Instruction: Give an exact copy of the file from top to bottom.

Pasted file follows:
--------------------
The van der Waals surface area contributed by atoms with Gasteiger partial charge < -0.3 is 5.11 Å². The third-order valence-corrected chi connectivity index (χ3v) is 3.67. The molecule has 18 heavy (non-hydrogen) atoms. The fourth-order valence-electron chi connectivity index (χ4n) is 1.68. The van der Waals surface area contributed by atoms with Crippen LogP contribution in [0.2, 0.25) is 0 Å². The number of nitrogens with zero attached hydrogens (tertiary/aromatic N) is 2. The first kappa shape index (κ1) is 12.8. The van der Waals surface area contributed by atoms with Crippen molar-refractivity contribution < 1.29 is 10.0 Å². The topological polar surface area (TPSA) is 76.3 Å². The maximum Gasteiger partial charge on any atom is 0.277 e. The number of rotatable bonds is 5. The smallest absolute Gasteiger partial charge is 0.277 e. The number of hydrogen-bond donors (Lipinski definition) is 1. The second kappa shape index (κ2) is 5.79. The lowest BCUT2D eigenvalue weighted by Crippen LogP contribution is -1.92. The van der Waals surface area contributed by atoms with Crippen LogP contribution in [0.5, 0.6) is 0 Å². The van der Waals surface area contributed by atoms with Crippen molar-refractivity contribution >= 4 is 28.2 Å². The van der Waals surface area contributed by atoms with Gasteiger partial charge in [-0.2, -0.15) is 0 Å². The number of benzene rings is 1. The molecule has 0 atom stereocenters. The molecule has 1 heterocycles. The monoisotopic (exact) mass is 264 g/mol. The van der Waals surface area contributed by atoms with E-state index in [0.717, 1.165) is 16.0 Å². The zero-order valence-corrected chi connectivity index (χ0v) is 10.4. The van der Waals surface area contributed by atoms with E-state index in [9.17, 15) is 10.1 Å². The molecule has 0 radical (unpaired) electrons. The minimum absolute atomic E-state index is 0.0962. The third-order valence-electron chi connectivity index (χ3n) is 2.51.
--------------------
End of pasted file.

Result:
The van der Waals surface area contributed by atoms with Gasteiger partial charge < -0.3 is 5.11 Å². The third-order valence-corrected chi connectivity index (χ3v) is 3.67. The molecule has 18 heavy (non-hydrogen) atoms. The fourth-order valence-electron chi connectivity index (χ4n) is 1.68. The van der Waals surface area contributed by atoms with Crippen LogP contribution in [0.2, 0.25) is 0 Å². The number of nitrogens with zero attached hydrogens (tertiary/aromatic N) is 2. The first kappa shape index (κ1) is 12.8. The van der Waals surface area contributed by atoms with Crippen molar-refractivity contribution < 1.29 is 10.0 Å². The topological polar surface area (TPSA) is 76.3 Å². The maximum Gasteiger partial charge on any atom is 0.277 e. The number of rotatable bonds is 5. The smallest absolute Gasteiger partial charge is 0.277 e. The number of hydrogen-bond donors (Lipinski definition) is 1. The second kappa shape index (κ2) is 5.79. The lowest BCUT2D eigenvalue weighted by Crippen LogP contribution is -1.92. The van der Waals surface area contributed by atoms with Crippen LogP contribution in [0.5, 0.6) is 0 Å². The van der Waals surface area contributed by atoms with Crippen molar-refractivity contribution >= 4 is 28.2 Å². The van der Waals surface area contributed by atoms with Gasteiger partial charge in [-0.2, -0.15) is 0 Å². The number of benzene rings is 1. The molecule has 0 atom stereocenters. The molecule has 1 heterocycles. The monoisotopic (exact) mass is 264 g/mol. The van der Waals surface area contributed by atoms with E-state index in [0.717, 1.165) is 16.0 Å². The zero-order valence-corrected chi connectivity index (χ0v) is 10.4. The van der Waals surface area contributed by atoms with E-state index in [9.17, 15) is 10.1 Å². The molecule has 0 radical (unpaired) electrons. The minimum absolute atomic E-state index is 0.0962. The third-order valence-electron chi connectivity index (χ3n) is 2.51.